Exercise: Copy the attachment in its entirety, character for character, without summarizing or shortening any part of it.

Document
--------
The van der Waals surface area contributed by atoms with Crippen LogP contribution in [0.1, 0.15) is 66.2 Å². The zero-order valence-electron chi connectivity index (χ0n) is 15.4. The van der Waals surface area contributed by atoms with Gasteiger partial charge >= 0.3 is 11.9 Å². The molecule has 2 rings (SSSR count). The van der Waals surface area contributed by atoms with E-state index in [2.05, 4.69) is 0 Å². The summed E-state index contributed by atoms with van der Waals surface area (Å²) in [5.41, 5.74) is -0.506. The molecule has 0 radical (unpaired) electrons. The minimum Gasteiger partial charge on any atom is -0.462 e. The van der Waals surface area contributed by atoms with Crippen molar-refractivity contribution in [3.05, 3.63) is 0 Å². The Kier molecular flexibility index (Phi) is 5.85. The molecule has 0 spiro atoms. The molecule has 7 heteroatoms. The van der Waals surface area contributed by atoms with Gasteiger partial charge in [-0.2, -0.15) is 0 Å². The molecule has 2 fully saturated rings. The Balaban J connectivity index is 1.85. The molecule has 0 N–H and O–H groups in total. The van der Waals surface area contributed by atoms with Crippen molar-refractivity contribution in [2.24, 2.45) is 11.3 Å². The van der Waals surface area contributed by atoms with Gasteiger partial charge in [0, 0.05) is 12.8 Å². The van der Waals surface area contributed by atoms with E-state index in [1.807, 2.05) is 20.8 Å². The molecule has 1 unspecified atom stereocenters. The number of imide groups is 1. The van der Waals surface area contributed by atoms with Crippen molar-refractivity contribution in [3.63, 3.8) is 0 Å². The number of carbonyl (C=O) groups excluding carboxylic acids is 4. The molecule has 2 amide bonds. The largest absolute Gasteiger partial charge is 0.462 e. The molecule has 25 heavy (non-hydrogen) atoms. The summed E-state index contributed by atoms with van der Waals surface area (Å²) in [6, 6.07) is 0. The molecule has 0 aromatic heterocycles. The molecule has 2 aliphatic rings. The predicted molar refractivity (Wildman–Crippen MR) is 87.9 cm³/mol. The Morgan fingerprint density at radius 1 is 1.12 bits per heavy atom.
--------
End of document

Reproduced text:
The van der Waals surface area contributed by atoms with Crippen LogP contribution in [0.1, 0.15) is 66.2 Å². The zero-order valence-electron chi connectivity index (χ0n) is 15.4. The van der Waals surface area contributed by atoms with Gasteiger partial charge >= 0.3 is 11.9 Å². The molecule has 2 rings (SSSR count). The van der Waals surface area contributed by atoms with E-state index in [2.05, 4.69) is 0 Å². The summed E-state index contributed by atoms with van der Waals surface area (Å²) in [5.41, 5.74) is -0.506. The molecule has 0 radical (unpaired) electrons. The minimum Gasteiger partial charge on any atom is -0.462 e. The van der Waals surface area contributed by atoms with Crippen molar-refractivity contribution in [3.05, 3.63) is 0 Å². The Kier molecular flexibility index (Phi) is 5.85. The molecule has 0 spiro atoms. The molecule has 7 heteroatoms. The van der Waals surface area contributed by atoms with Gasteiger partial charge in [-0.2, -0.15) is 0 Å². The molecule has 2 fully saturated rings. The Balaban J connectivity index is 1.85. The molecule has 0 N–H and O–H groups in total. The van der Waals surface area contributed by atoms with Crippen molar-refractivity contribution in [2.24, 2.45) is 11.3 Å². The van der Waals surface area contributed by atoms with Gasteiger partial charge in [0, 0.05) is 12.8 Å². The van der Waals surface area contributed by atoms with E-state index in [1.807, 2.05) is 20.8 Å². The molecule has 1 unspecified atom stereocenters. The number of imide groups is 1. The van der Waals surface area contributed by atoms with Crippen molar-refractivity contribution in [3.63, 3.8) is 0 Å². The number of carbonyl (C=O) groups excluding carboxylic acids is 4. The molecule has 2 amide bonds. The largest absolute Gasteiger partial charge is 0.462 e. The molecule has 25 heavy (non-hydrogen) atoms. The summed E-state index contributed by atoms with van der Waals surface area (Å²) in [6, 6.07) is 0. The molecule has 0 aromatic heterocycles. The molecule has 2 aliphatic rings. The predicted molar refractivity (Wildman–Crippen MR) is 87.9 cm³/mol. The Morgan fingerprint density at radius 1 is 1.12 bits per heavy atom.